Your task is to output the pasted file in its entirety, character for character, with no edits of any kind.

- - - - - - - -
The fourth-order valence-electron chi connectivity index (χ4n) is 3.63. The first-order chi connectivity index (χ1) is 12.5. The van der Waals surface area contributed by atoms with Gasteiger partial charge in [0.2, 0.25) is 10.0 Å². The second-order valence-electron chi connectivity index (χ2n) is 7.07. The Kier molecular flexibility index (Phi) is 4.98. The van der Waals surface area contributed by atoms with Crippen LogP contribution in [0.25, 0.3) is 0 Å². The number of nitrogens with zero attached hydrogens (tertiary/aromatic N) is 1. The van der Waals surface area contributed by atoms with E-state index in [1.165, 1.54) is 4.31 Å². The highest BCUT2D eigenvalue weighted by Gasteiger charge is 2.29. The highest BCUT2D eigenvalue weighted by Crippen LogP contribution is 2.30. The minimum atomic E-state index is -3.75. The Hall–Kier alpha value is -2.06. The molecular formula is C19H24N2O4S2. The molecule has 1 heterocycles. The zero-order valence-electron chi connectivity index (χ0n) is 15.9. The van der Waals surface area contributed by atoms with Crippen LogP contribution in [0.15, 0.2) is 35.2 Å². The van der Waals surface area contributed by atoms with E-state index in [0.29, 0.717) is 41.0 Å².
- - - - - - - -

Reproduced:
The fourth-order valence-electron chi connectivity index (χ4n) is 3.63. The first-order chi connectivity index (χ1) is 12.5. The van der Waals surface area contributed by atoms with Gasteiger partial charge in [0.2, 0.25) is 10.0 Å². The second-order valence-electron chi connectivity index (χ2n) is 7.07. The Kier molecular flexibility index (Phi) is 4.98. The van der Waals surface area contributed by atoms with Crippen LogP contribution in [0.25, 0.3) is 0 Å². The number of nitrogens with zero attached hydrogens (tertiary/aromatic N) is 1. The van der Waals surface area contributed by atoms with E-state index in [1.165, 1.54) is 4.31 Å². The highest BCUT2D eigenvalue weighted by Gasteiger charge is 2.29. The highest BCUT2D eigenvalue weighted by Crippen LogP contribution is 2.30. The minimum atomic E-state index is -3.75. The Hall–Kier alpha value is -2.06. The molecular formula is C19H24N2O4S2. The molecule has 1 heterocycles. The zero-order valence-electron chi connectivity index (χ0n) is 15.9. The van der Waals surface area contributed by atoms with Crippen LogP contribution in [0.15, 0.2) is 35.2 Å². The van der Waals surface area contributed by atoms with E-state index in [0.29, 0.717) is 41.0 Å².